The news is scary these days. Whether it’s war or climate change or violence, bad news just goes on and on. How do you help your children handle the scary news they hear or see? For that matter, how do you help yourself cope with bad news?
There is an old newsroom adage that if it bleeds, it leads. This means that the more sensational the story, the more it will get broadcast. And there is plenty to show right now—-the war in Ukraine, the global pandemic, mass shootings, and violent rallies to name of few. Yikes! If you are upset by these events, imagine how your children are coping? Here are some ideas to help you keep your children centered amid the chaos.
Tips for Handling Scary News
What To Do When The News Scares You is a book filled with ideas for how to help your child process scary events. Some ideas in the book include:
- Recognize that children’s ability to copy with unpleasant news varies with age and the child.
- It is very important to limit young children’s exposure to news stories. When you can’t limit their news contact, be available for questions.
- Consider how you access your news. Reading news on your own is the least likely way to transfer information to children. Watching television news with your children present is the most likely way to transfer scary information. Often just the visual and sound effects are enough to unsettle anyone.
- Listen to your child’s concerns before offering explanations. Ask what they have heard and what that information means to them. You may uncover misperceptions that you can correct.
- Tell the truth, but gently. Include information about how the event is being dealt with and how people are being cared for.
- Remind children that you and other adults will keep them safe. Use concrete examples if you can.
- Maintain routines and don’t let news intrude on daily activities.
Look for Helpers
Fred Rogers had timeless advise which still applies today. He said, “When I was a boy and I would see scary things in the news, my mother would say to me, ‘Look for the helpers. You will always find people who are helping.'” Truer words could not be spoken. When there is a fire, you see brave firefighters. If there is a natural disaster, you see others helping the folks in need by providing shelter, food, clean-up, and money. During the continuing pandemic, front line health workers are there. And now with the war, so many people are reaching out to help.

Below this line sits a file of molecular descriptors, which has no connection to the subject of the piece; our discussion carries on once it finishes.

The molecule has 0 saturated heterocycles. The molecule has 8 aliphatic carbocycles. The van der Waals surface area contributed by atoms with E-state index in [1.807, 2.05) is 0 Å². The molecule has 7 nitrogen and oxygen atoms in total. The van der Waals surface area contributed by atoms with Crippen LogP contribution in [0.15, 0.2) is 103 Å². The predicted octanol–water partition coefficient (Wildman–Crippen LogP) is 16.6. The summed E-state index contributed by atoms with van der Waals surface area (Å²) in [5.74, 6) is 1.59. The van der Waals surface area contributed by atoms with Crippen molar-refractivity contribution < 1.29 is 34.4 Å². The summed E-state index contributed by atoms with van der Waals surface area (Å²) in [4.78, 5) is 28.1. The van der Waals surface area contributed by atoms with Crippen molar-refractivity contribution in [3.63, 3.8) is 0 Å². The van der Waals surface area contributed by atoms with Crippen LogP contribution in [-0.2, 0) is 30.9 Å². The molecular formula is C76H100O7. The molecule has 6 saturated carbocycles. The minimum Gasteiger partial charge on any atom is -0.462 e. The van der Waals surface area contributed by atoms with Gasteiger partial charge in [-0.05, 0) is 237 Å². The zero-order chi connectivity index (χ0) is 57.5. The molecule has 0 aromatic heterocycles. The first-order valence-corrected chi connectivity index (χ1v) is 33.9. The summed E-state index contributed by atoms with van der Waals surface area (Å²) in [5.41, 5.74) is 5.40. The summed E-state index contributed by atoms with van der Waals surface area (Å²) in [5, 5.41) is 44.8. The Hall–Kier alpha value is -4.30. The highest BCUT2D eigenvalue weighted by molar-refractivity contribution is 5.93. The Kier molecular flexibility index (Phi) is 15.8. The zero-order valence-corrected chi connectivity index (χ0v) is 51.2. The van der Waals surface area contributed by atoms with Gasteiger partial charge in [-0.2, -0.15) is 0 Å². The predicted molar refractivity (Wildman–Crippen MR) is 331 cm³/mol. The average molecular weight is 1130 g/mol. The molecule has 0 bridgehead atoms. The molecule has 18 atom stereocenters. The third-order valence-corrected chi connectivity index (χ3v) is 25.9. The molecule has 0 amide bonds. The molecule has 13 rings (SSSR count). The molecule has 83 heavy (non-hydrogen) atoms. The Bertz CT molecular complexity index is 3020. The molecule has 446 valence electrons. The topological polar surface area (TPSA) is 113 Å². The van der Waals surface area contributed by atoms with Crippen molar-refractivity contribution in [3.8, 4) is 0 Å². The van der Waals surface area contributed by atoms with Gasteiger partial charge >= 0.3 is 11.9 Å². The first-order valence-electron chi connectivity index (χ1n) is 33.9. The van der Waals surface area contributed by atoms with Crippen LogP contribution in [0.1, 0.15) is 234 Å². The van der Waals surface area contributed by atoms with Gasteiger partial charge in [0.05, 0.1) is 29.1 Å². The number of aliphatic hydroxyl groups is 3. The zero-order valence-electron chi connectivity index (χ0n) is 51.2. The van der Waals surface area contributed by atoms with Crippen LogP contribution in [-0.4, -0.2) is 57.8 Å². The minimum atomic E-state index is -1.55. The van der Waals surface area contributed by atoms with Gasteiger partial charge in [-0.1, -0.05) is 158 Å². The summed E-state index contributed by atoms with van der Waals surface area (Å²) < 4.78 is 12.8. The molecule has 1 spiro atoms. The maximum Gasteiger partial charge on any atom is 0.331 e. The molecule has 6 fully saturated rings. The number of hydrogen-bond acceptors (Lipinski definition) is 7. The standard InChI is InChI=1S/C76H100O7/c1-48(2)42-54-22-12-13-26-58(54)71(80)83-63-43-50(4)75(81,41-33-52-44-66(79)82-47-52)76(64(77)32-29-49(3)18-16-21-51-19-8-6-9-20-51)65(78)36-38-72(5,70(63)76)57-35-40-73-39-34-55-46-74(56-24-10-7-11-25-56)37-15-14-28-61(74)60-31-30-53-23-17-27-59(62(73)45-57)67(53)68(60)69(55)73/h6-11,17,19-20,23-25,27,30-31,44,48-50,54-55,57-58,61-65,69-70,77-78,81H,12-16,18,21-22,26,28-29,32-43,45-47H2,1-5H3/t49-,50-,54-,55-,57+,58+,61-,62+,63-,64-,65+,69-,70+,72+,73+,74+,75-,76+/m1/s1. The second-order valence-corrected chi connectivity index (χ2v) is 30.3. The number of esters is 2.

Be a helper yourself. Taking action toward a positive outcome is always comforting. You and your children might decide if you can help those in need through your actions. Maybe you will look in your own community to see where you can help. Or maybe you will decide to send money to organizations that help people far away. What a wonderful message you are teaching your children.
Shrink the Worries
It is a given that your children will have worries when they hear the news. This is another good time to bring out Shrinking the Worry Monster, A Kid’s Guide for Saying Goodbye to Worries. In this book, two brave children learn how to shrink their worries by finding out Worry Monster’s secret. Your children will learn that when they watch scary news, the Worry Monster might say, “The same bad thing will happen to you and you should be very worried!”. But they will know how to talk right back to the Worry Monster, “No way, Worry Monster, that is happening a long way from here. My parents are keeping me safe. Go away NOW!” This research-tested strategy and many others are in the author’s book and extensive blog. Check it out.
The news is scary for all of us, but especially our children. This article shares tips for minimizing your children’s worry, how to look for helpers in bad situations, and how to shrinking worries. All are very valuable during this scary time.
Dr. Sally is a retired child psychologist and children’s book author. The Spanish version of Shrinking the Worry Monster will be available next month. She is currently working on a book titled A Good Night’s Sleep. Dr. Sally is available to speak at events and can be contacted at www.drsallyb.com.
Excellent article, Sally. Thank you. I have forwarded it to others.